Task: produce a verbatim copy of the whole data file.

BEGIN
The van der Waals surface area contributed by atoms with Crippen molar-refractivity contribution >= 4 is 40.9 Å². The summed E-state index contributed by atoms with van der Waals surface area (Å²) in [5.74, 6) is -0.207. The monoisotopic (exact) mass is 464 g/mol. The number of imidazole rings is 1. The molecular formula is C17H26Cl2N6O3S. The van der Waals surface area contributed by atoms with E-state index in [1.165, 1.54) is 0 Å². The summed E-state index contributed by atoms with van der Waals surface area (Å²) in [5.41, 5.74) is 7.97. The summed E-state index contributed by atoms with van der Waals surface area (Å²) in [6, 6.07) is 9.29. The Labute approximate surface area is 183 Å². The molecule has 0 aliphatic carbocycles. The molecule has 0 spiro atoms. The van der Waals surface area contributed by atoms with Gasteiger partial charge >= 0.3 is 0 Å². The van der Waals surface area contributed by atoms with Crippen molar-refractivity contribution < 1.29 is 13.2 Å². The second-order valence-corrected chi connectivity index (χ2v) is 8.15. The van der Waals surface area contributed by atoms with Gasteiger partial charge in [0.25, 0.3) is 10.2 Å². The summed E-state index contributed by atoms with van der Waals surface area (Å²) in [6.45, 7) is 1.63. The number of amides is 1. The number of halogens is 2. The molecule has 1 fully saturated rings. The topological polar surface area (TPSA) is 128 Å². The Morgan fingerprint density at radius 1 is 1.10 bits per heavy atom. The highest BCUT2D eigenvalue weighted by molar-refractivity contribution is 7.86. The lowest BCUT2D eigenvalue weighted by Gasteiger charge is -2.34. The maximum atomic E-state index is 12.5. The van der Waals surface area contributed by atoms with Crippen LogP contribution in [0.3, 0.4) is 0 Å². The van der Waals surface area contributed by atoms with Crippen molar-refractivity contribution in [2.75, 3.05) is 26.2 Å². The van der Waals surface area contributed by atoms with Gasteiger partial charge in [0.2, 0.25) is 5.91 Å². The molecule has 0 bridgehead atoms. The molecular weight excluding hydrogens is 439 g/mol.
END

The van der Waals surface area contributed by atoms with Crippen molar-refractivity contribution >= 4 is 40.9 Å². The summed E-state index contributed by atoms with van der Waals surface area (Å²) in [5.74, 6) is -0.207. The monoisotopic (exact) mass is 464 g/mol. The number of imidazole rings is 1. The molecular formula is C17H26Cl2N6O3S. The van der Waals surface area contributed by atoms with E-state index in [1.165, 1.54) is 0 Å². The summed E-state index contributed by atoms with van der Waals surface area (Å²) in [5.41, 5.74) is 7.97. The summed E-state index contributed by atoms with van der Waals surface area (Å²) in [6, 6.07) is 9.29. The Labute approximate surface area is 183 Å². The molecule has 0 aliphatic carbocycles. The molecule has 0 spiro atoms. The van der Waals surface area contributed by atoms with Gasteiger partial charge >= 0.3 is 0 Å². The van der Waals surface area contributed by atoms with Crippen molar-refractivity contribution < 1.29 is 13.2 Å². The second-order valence-corrected chi connectivity index (χ2v) is 8.15. The van der Waals surface area contributed by atoms with Gasteiger partial charge in [0.25, 0.3) is 10.2 Å². The summed E-state index contributed by atoms with van der Waals surface area (Å²) in [6.45, 7) is 1.63. The number of amides is 1. The number of halogens is 2. The molecule has 1 fully saturated rings. The topological polar surface area (TPSA) is 128 Å². The Morgan fingerprint density at radius 1 is 1.10 bits per heavy atom. The highest BCUT2D eigenvalue weighted by molar-refractivity contribution is 7.86. The lowest BCUT2D eigenvalue weighted by Gasteiger charge is -2.34. The maximum atomic E-state index is 12.5. The van der Waals surface area contributed by atoms with Crippen LogP contribution in [0.3, 0.4) is 0 Å². The van der Waals surface area contributed by atoms with Crippen molar-refractivity contribution in [2.75, 3.05) is 26.2 Å². The van der Waals surface area contributed by atoms with Gasteiger partial charge in [0.2, 0.25) is 5.91 Å². The molecule has 0 bridgehead atoms. The molecular weight excluding hydrogens is 439 g/mol.